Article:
The Justice Department said Wednesday it was stepping up security for members of the U.S. Supreme Court ahead of an anticipated ruling by the high court that could scale back abortion rights.
Attorney General Merrick Garland has directed the U.S. Marshals Service to provide additional support to the court’s existing police force, the Justice Department said. It did not provide further details.
“Attorney General Garland continues to be briefed on security matters related to the Supreme Court and Supreme Court Justices,” DOJ spokesman Anthony Coley wrote in a statement. “The attorney general directed the U.S. Marshals Service to help ensure the Justices’ safety by providing additional support to the Marshal of the Supreme Court and Supreme Court Police.”
Abortion-rights supporters have held protests outside the homes of at least three conservative members of the court since the leak of a draft opinion suggesting the court is preparing to overturn Roe v. Wade, the landmark 1973 decision that enshrined the right to abortion.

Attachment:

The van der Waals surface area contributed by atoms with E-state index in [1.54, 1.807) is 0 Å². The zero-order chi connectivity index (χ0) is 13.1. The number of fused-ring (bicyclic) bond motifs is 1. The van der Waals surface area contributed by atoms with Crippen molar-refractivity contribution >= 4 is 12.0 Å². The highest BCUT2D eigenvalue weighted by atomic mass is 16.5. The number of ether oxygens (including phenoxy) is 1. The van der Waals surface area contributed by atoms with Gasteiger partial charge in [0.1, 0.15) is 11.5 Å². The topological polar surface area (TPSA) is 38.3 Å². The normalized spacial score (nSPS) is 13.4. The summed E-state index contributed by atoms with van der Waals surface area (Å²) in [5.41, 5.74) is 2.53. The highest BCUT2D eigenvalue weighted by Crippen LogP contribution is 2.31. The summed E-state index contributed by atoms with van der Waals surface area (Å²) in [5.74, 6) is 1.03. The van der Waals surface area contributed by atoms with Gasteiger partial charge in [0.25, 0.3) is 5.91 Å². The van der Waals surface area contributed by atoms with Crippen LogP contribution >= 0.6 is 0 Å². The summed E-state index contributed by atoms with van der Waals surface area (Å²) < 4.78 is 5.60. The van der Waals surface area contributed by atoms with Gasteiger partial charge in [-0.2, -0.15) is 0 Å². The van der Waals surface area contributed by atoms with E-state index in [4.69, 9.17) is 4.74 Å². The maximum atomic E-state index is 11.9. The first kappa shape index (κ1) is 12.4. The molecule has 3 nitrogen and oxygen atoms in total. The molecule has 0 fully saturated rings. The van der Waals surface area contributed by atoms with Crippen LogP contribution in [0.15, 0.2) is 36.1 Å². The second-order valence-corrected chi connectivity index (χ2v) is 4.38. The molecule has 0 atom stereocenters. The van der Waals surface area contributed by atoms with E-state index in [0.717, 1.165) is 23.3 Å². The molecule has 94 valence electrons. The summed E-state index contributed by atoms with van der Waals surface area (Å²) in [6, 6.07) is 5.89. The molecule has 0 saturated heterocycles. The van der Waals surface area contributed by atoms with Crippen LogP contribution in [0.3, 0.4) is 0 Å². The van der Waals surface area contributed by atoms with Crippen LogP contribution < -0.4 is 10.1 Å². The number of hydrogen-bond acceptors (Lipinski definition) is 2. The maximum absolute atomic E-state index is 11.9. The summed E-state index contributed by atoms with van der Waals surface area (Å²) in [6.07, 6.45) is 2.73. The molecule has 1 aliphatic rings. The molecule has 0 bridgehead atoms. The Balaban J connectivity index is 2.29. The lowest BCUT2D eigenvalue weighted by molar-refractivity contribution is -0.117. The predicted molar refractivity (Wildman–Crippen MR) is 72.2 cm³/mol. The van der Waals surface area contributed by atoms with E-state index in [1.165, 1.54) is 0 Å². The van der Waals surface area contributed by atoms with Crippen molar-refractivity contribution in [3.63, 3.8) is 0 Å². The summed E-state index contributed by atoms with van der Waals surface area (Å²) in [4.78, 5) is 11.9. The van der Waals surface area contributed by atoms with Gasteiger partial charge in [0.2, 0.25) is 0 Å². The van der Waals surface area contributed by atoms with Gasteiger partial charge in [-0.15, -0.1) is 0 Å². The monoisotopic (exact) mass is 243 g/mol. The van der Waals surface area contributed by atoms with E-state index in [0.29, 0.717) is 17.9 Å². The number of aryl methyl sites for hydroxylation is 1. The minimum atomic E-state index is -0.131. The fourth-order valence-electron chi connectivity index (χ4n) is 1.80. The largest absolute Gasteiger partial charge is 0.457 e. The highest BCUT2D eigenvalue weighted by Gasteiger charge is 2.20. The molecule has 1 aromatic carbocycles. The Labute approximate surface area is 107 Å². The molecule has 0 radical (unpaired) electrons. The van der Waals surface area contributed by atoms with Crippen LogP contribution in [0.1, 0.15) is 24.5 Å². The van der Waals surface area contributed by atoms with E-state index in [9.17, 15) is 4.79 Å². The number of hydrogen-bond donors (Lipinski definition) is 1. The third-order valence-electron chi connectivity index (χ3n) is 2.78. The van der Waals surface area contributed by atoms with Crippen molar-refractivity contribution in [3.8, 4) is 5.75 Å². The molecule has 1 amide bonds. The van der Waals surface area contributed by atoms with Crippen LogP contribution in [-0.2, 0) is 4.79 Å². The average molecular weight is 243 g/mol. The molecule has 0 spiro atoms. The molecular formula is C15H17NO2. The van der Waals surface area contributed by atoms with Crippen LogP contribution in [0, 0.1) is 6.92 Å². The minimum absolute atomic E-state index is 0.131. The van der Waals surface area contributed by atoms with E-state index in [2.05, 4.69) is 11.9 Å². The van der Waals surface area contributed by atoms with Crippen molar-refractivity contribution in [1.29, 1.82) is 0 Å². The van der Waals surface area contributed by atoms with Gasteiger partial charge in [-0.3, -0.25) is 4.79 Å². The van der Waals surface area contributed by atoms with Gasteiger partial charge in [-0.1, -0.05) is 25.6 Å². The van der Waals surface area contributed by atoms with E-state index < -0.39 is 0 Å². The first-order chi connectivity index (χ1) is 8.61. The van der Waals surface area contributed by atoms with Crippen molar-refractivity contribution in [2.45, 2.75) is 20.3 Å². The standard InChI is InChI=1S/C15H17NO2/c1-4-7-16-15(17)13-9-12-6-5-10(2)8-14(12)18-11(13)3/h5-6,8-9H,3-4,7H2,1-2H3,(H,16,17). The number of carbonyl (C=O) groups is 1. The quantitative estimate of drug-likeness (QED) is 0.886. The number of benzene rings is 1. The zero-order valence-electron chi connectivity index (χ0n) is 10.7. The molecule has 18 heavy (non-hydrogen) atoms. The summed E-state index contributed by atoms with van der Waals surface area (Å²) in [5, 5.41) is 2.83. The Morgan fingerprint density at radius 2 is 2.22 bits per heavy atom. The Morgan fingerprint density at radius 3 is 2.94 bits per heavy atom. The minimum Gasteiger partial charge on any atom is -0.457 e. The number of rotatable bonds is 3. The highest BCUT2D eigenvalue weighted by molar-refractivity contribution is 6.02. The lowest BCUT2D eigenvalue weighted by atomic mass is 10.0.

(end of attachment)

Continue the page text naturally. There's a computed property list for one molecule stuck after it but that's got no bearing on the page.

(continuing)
Protesters have also rallied outside the court building itself since the leak was published by Politico two weeks ago.
Justice Clarence Thomas, a member of the court’s 6-3 conservative majority, said last week the court would not be “bullied.”
Polls show a majority of Americans support the right to abortion. A Reuters/Ipsos poll this week found 50% of Americans approved of the court, down from 57% in December 2021.
The Marshals Service, with 5,400 employees, is responsible for providing security at federal courts.
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